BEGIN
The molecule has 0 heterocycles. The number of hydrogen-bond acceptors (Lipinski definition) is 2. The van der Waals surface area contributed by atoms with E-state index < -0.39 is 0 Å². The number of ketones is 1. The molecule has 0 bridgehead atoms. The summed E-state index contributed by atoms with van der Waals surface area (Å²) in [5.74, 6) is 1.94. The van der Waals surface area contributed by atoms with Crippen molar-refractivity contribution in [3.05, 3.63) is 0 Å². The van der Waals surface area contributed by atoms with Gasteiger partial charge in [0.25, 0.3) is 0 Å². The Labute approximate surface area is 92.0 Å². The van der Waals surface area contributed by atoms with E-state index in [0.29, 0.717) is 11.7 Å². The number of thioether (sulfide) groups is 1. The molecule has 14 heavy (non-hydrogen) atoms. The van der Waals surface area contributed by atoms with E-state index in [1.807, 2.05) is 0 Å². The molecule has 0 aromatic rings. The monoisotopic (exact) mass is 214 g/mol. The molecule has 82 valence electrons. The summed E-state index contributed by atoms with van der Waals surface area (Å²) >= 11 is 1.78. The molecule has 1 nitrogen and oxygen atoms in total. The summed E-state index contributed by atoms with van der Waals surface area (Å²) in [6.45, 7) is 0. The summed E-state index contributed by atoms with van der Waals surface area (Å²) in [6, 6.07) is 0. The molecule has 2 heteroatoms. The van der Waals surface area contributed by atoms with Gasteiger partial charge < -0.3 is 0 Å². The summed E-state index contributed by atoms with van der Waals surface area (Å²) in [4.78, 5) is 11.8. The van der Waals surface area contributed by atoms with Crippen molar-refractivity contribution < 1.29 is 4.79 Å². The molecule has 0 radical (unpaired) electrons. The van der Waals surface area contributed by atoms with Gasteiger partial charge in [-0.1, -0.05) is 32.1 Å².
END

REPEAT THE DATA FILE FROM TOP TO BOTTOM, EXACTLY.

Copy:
The molecule has 0 heterocycles. The number of hydrogen-bond acceptors (Lipinski definition) is 2. The van der Waals surface area contributed by atoms with E-state index < -0.39 is 0 Å². The number of ketones is 1. The molecule has 0 bridgehead atoms. The summed E-state index contributed by atoms with van der Waals surface area (Å²) in [5.74, 6) is 1.94. The van der Waals surface area contributed by atoms with Crippen molar-refractivity contribution in [3.05, 3.63) is 0 Å². The van der Waals surface area contributed by atoms with Gasteiger partial charge in [0.25, 0.3) is 0 Å². The Labute approximate surface area is 92.0 Å². The van der Waals surface area contributed by atoms with E-state index in [0.29, 0.717) is 11.7 Å². The number of thioether (sulfide) groups is 1. The molecule has 14 heavy (non-hydrogen) atoms. The van der Waals surface area contributed by atoms with E-state index in [1.807, 2.05) is 0 Å². The molecule has 0 aromatic rings. The monoisotopic (exact) mass is 214 g/mol. The molecule has 82 valence electrons. The summed E-state index contributed by atoms with van der Waals surface area (Å²) >= 11 is 1.78. The molecule has 1 nitrogen and oxygen atoms in total. The summed E-state index contributed by atoms with van der Waals surface area (Å²) in [6.45, 7) is 0. The summed E-state index contributed by atoms with van der Waals surface area (Å²) in [6, 6.07) is 0. The molecule has 2 heteroatoms. The van der Waals surface area contributed by atoms with Gasteiger partial charge < -0.3 is 0 Å². The summed E-state index contributed by atoms with van der Waals surface area (Å²) in [4.78, 5) is 11.8. The van der Waals surface area contributed by atoms with Crippen molar-refractivity contribution < 1.29 is 4.79 Å². The molecule has 0 radical (unpaired) electrons. The van der Waals surface area contributed by atoms with Gasteiger partial charge in [-0.1, -0.05) is 32.1 Å².